# Name and number of "equilateral tessellations with same angles on all vertexes"

Longer background, shorter questions below:

Tessellations of 2D plane consisting of regular polygons are usually described with vertex configurations such as "3.4.6.4" meaning that there are a regular triangle, two squares and a regular hexagon meeting at each vertex.

There are only 3 regular tessellations (consisting of only the same regular polygon): "3.3.3.3.3.3", "4.4.4.4" and "6.6.6".

Next step is semi-regular or Archimedean tessellations (consisting of multiple different regular polygons). It is usually assumed there are 8 of these: "3.3.3.3.6", "3.3.3.4.4", "3.3.4.3.4", "3.4.6.4", "3.6.3.6", "3.12.12", "4.6.12", "4.8.8". Sometimes the 9th semi-regular tessellation is separated as the "3.3.3.3.6" can be laid in two mirroring ways.

My interest is the "next stage" after this. I currently call them equilateral tessellations with same angles on all vertexes but I would like to know if maybe someone has already named them and You could point me to existing research.

For formulating this problem it is not fair to use the previous naming convention on these tessellations, as they do not consist of regular polygons, only equilateral ones. Thus a new naming convention of describing the vertex angles is needed, e.g. the "3.4.6.4" tessellation can be called "60-90-120-90" describing the angles surrounding each vertex.

It can be shown, that such tessellations with each vertex consisting of the same angles and each line being of equal length are a superset of semi-regular tessellations, and include more examples, such as "90-120-150", which looks like this:

In short my questions are:

1. Do these kinds of equilateral tessellations with same angles on all vertexes have a better name already used?
2. Is there a known limit of how many types of these exist? (Are there more than the ones I have mentioned?) And if not, what methods could I use to determine more existing configurations (or are there infinite amount of them)?
• As long as the shapes surrounding the vertex add up to 360 degrees, they may form a tessellation. Jun 29, 2018 at 11:15
• @Puffy- not sure, if I understand Your comment - many counterexamples of potential angle combinations can be found where they add up to 360, but don't form a tessellation (with equal length lines) Jun 29, 2018 at 11:55

Tilings where the vertex arrangements (i.e. each vertex with its incident edges) are all the same are called monogonal. This is analogous to the term monohedral for tilings that use a single type of tile shape. Note that the edges do not need to be all the same length, but their arrangement around each vertex must be the same.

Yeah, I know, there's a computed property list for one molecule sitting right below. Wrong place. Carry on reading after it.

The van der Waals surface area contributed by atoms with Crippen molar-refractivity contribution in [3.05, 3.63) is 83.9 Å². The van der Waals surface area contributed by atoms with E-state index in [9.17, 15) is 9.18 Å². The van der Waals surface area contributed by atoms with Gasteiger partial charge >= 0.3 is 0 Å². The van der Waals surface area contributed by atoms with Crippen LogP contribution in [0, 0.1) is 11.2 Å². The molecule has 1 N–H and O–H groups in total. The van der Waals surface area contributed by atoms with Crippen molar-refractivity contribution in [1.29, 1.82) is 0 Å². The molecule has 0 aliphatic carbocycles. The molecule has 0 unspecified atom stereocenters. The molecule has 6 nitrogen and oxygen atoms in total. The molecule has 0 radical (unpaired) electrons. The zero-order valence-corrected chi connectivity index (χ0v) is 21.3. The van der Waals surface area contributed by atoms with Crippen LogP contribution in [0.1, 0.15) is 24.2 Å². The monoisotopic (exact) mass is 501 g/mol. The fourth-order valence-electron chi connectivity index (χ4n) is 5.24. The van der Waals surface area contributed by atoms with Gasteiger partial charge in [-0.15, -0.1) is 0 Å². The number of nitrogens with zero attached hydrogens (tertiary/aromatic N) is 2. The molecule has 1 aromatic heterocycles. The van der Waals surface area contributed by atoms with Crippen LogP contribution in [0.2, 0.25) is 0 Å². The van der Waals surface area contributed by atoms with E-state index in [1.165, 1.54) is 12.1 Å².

A tiling is called isogonal if the tiling as a whole has symmetries that map one vertex onto any other vertex. This is analogous to isohedral, and similarly the term corresponding to 2-isohedral is 2-isogonal, where the symmetries of the tiling as a whole splits the vertices into two equivalence classes, etcetera.

So the tilings you are interested in are monogonal and equilateral (and presumably periodic).

In Grunbaum and Shephard's brilliant book Tilings and Patterns, they classify all isogonal tilings, finding 93 types, two of which need extra markings on the faces or edges to distinguish their symmetries from the others. I don't know how many of these can be equilateral.

I don't think much is known about other monogonal tilings (i.e. those that are k-isogonal for k>1), and it seems to me that the situation is much the same as with monohedral tilings in that it is hard to find them all without a lot of computer assistance.

Edit:

All 93 aforementioned isogonal tiling types are topologically equivalent to semi-regular tilings, so if you impose straight edges of the same length, most of them revert to those semi-regular tilings. A few however have a degree of freedom remaining that allow some of the faces to be distorted into non-regular shapes. The one in the question corresponds to type IG88, and if I have not overlooked any, there are 15 other periodic equilateral isogonal tilings, as shown in this drawing:

Note that in some cases it was easier to use angles of $60/120/180$ in the drawing, but be aware that any angle could be used.